" Si j'avais ma petite fortune entre mes mains, je vous jure que j'irais vous rejoindre. Quel plaisir pour moi de faire votre connaissance, vous assurer de vive voix que je vous aime. Vous me direz que je ne vous connais pas, non de vue mais beaucoup du reste, je connais votre coeur et vos qualites, et elles me seront toujours cheres" (p. 147).
Letters are the wings of rapprochement and comfort between members of like kin. One sister writes to another upon the loss of a husband, "Que ne puis-je etre moi-meme a la place de ma lettre pour pouvoir me rendre aupres de toi et t'aider a soigner ton cher mari" (p. 135). The letter is intended as a physical surrogate, a virtual presence. A sister is close enough to her brother to prompt him to write more often, with a suave twist of humour, " les choses rares dit-on sont trouvees les meilleures, en consequence j'ai trouve ta lettre excellente " (p. 148). In this world of long-distance emotional bonding the letter is not merely an extension of a relationship, it is on occasion in and of itself the relationship; Babet Lacorne writes to her brother in 1773, "Puisque nous sommes prives de nous voir, au moins ecrivons-nous par toutes les occasions que nous aurons" (p. 138).
Letters were even more powerful in as much as they were objects physical and tangible in the eyes of corresponding authors. The same Babet wrote from Paris to her Canadian brother in 1767, expressing her sense of loss at not being with the family, "si cette lettre ainsi que celle de toute la famille me sont fideles elles vous rendront l'empreinte des larmes que je ne puis retenir" (pp. 154-55).
If the letter is a source of comfort, a strong sense of social contact also comes with it. Members of the Canadian elite are in the habit of socialising with those privileged members whom they count foremost among their immediate entourage, i.e. their family. The preference for family over other kinds of society made virtual snobs of them. Madame de Saint-Ours, the wife of a Canadian gent, thus lamented her isolation from friends and family in France: "Rien n'est si bon que la compagnie des parents et amis. Je regarde toujours comme un malheur tres grand l'eloignement dans lequel nous vivons; les etrangers ne sont supportables qu'en passant" (p. 155).
La famille dans son intimite, can be read on a number of levels. The extracts from the letters, of which there are many, provide a sense of the epistolary tone of the day. These people expressed themselves in writing with eloquence. In this they were unlike the majority of the population of their day, which lived life within the confines of an oral culture. Indeed they lived and thought differently when compared to ourselves, the family intervened in marriage, as well as the education of the children, especially the boys. In the absence of a sustained implication on the part of the state in social and educational institutions the family as institution was called upon to exercise a good deal of initiative in these manners. The family values of kin solidarity and family networking, were essential to the production and reproduction of the 18th century elite. One wonders if these values were not carried forward in the following century when a new elite of Papineau's, Viger's etc., sent their boys away to school, exchanging news, gossip, and social ties by post.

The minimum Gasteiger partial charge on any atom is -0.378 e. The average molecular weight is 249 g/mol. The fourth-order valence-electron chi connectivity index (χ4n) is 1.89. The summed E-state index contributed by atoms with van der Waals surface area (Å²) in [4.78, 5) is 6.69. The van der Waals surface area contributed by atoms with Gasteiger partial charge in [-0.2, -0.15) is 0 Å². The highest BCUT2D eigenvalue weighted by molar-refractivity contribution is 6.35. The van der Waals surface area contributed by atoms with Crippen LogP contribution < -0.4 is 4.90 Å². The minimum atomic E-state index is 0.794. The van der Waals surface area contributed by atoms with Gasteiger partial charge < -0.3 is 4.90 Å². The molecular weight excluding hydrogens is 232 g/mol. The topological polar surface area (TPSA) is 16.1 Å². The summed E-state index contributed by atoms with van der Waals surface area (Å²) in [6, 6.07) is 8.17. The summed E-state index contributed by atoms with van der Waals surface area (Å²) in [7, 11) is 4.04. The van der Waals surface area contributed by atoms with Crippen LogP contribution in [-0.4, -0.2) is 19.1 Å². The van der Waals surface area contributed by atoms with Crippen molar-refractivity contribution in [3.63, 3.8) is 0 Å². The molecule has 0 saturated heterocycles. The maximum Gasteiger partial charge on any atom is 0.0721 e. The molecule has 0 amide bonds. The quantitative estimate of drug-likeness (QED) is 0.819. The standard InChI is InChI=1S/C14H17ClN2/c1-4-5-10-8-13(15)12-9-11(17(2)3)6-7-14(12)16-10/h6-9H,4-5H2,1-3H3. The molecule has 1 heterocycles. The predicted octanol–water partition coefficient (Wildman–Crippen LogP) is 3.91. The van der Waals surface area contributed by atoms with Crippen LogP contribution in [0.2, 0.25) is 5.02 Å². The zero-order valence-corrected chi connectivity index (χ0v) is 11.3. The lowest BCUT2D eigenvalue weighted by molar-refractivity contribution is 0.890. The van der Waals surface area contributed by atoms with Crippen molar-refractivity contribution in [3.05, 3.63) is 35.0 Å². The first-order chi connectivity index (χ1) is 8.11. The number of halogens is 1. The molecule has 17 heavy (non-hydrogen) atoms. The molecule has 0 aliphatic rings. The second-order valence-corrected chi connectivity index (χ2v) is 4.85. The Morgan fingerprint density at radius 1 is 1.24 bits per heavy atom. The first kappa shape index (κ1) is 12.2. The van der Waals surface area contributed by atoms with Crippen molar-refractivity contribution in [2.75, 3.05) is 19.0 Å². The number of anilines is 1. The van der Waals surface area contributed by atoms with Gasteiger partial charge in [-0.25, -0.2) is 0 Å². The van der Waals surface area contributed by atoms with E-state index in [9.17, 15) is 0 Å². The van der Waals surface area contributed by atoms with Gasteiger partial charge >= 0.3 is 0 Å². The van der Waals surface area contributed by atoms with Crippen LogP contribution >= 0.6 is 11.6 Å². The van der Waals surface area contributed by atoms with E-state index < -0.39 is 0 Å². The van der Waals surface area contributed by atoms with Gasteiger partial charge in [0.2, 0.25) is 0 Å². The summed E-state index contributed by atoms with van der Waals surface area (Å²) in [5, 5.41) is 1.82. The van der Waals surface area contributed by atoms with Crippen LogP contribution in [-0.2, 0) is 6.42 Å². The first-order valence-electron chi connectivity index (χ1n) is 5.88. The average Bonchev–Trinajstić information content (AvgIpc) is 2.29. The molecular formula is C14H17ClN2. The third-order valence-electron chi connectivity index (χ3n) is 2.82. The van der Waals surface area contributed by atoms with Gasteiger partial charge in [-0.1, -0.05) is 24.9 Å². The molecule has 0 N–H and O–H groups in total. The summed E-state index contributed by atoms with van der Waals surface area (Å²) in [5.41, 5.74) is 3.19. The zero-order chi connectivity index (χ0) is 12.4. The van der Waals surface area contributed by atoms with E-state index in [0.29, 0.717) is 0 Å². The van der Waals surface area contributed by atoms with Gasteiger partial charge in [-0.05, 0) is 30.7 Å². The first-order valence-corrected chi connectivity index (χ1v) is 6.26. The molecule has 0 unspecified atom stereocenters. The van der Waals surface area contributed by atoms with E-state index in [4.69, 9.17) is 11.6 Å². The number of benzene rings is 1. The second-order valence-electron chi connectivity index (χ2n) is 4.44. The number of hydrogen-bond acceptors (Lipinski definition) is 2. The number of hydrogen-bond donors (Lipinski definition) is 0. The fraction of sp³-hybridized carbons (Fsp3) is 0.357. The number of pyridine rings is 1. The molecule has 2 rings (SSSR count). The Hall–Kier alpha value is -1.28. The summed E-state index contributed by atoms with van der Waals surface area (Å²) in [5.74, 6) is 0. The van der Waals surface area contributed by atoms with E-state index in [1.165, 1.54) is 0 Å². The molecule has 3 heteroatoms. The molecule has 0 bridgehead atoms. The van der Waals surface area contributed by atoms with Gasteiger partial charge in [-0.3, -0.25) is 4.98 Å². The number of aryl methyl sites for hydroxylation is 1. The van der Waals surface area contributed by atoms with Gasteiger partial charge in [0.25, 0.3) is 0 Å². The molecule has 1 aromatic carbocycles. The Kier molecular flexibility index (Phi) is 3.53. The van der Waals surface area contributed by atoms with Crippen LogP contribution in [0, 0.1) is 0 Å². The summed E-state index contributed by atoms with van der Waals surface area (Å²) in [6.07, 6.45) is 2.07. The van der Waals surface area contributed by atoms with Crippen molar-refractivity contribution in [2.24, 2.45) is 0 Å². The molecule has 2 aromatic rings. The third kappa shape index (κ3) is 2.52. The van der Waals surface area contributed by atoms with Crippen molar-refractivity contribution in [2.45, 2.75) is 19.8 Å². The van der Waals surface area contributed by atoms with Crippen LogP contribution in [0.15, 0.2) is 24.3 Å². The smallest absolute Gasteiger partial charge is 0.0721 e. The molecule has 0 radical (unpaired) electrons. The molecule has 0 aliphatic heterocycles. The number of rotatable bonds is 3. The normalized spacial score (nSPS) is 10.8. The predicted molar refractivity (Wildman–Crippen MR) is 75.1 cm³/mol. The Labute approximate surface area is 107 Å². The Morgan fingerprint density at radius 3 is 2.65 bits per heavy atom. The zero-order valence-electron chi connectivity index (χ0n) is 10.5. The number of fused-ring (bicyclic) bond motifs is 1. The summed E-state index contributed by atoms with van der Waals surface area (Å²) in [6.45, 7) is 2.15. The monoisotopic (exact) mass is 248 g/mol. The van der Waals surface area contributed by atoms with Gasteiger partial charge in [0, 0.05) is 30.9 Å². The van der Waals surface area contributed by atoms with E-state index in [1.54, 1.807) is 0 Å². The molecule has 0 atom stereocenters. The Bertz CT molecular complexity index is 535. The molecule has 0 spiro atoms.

Notwithstanding the qualities of the book, a few criticisms are in order. Chapter six on disease, death and faith is not strong. Serge Gagnon has dug deeper into the history of death, albeit for a different period. A more detailed discussion of the care of new-born infants will be found in A. Lachance's new book. The suggestion that there was no such thing as a popular religion, and that the church hierarchy had the full run of the Canadian religious mentality (p. 173) is, perhaps gratuitous. The study of popular culture in New France and Lower Canada is only just beginning; who knows what scholars in the future will come up with. The distinction between a noble and bourgeois sensibility--the latter were allegedly more formal, more moralising in their education with children may wrest on a thin body of evidence (p. 174). Finally while the author always provides us with the identity of the corresponding parties, she does not always tell us where the two were writing from. This can be a source of no small amount of frustration for the geographical enthusiast.
All in all this is a pleasant read. One in which it is easy to identify with such timeless emotions as the blues of solitude, love for one's mate, the fear and sense of loss resulting from death and the joy of raising children. Human beings spend so much of their lives wrapped up in these sorts of concerns, historians can ill afford to ignore this subject matter. Mme Gadoury invites other scholars to explore with her, the various dimensions of l'intime in Canadian history. I for one do hope that they will pick up on her invitation.
. Carlo Ginzburg, The Cheese and the Worms. The Cosmos of a Sixteenth-Century Miller, Baltimore, Johns Hopkins University Press, 1992.
. James O. Robertson, All our Yesterdays. A Century of Family Life in an American Small Town, New York, Harper Collins, 1993.
. Dirk Hoerder, Creating Societies, Immigrant Lives in Canada, Montreal and Kingston, McGill-Queen's University Press, 1999. For a vivid portrait of the Toronto elite during the colonial period based on family correspondence See: Katherine M.J. McKenna, A Life of Propriety. Anne Murray Powell and Her Family, 1755-1849, Montreal and Kingston, McGill-Queen's University Press, 1994.
. Jane Harrison, Until Next Year. Letter Writing and the Mail in the Canadas, 1640-1830, Waterloo, Wilfrid Laurier University Press, 1997. 5 Serge Gagnon, Mourir hier et aujourd'hui, Quebec, Presses de l'Universite Laval, 1987.
. Andre Lachance, Vivre, aimer at mourir en Nouvelle-France. La vie quotidienne aux XVIIe et XVIIIe siecles, Montreal, Libre Expression, 2000. The two books by Gadoury and Lachance complement one another.
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John Willis. Review of Gadoury, Lorraine, La famille dans son intimite. Echanges epistolaires au sein de l'elite canadienne du XVIIIe siecle.